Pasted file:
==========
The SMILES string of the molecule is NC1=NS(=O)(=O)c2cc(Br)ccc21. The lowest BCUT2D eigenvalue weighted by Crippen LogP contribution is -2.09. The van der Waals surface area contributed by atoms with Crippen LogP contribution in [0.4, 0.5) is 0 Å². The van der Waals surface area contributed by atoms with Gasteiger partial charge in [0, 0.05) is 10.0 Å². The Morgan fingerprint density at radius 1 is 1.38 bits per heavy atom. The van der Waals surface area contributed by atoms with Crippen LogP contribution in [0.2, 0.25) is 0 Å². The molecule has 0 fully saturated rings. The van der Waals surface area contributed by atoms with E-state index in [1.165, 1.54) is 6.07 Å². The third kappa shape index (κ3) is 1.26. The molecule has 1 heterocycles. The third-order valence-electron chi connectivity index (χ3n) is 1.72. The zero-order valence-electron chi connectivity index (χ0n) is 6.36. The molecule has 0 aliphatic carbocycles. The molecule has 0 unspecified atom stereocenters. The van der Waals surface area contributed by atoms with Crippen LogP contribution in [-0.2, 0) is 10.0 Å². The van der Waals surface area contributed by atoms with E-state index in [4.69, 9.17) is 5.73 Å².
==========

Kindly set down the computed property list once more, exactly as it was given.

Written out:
The SMILES string of the molecule is NC1=NS(=O)(=O)c2cc(Br)ccc21. The lowest BCUT2D eigenvalue weighted by Crippen LogP contribution is -2.09. The van der Waals surface area contributed by atoms with Crippen LogP contribution in [0.4, 0.5) is 0 Å². The van der Waals surface area contributed by atoms with Gasteiger partial charge in [0, 0.05) is 10.0 Å². The Morgan fingerprint density at radius 1 is 1.38 bits per heavy atom. The van der Waals surface area contributed by atoms with Crippen LogP contribution in [0.2, 0.25) is 0 Å². The molecule has 0 fully saturated rings. The van der Waals surface area contributed by atoms with E-state index in [1.165, 1.54) is 6.07 Å². The third kappa shape index (κ3) is 1.26. The molecule has 1 heterocycles. The third-order valence-electron chi connectivity index (χ3n) is 1.72. The zero-order valence-electron chi connectivity index (χ0n) is 6.36. The molecule has 0 aliphatic carbocycles. The molecule has 0 unspecified atom stereocenters. The van der Waals surface area contributed by atoms with Crippen LogP contribution in [-0.2, 0) is 10.0 Å². The van der Waals surface area contributed by atoms with E-state index in [4.69, 9.17) is 5.73 Å².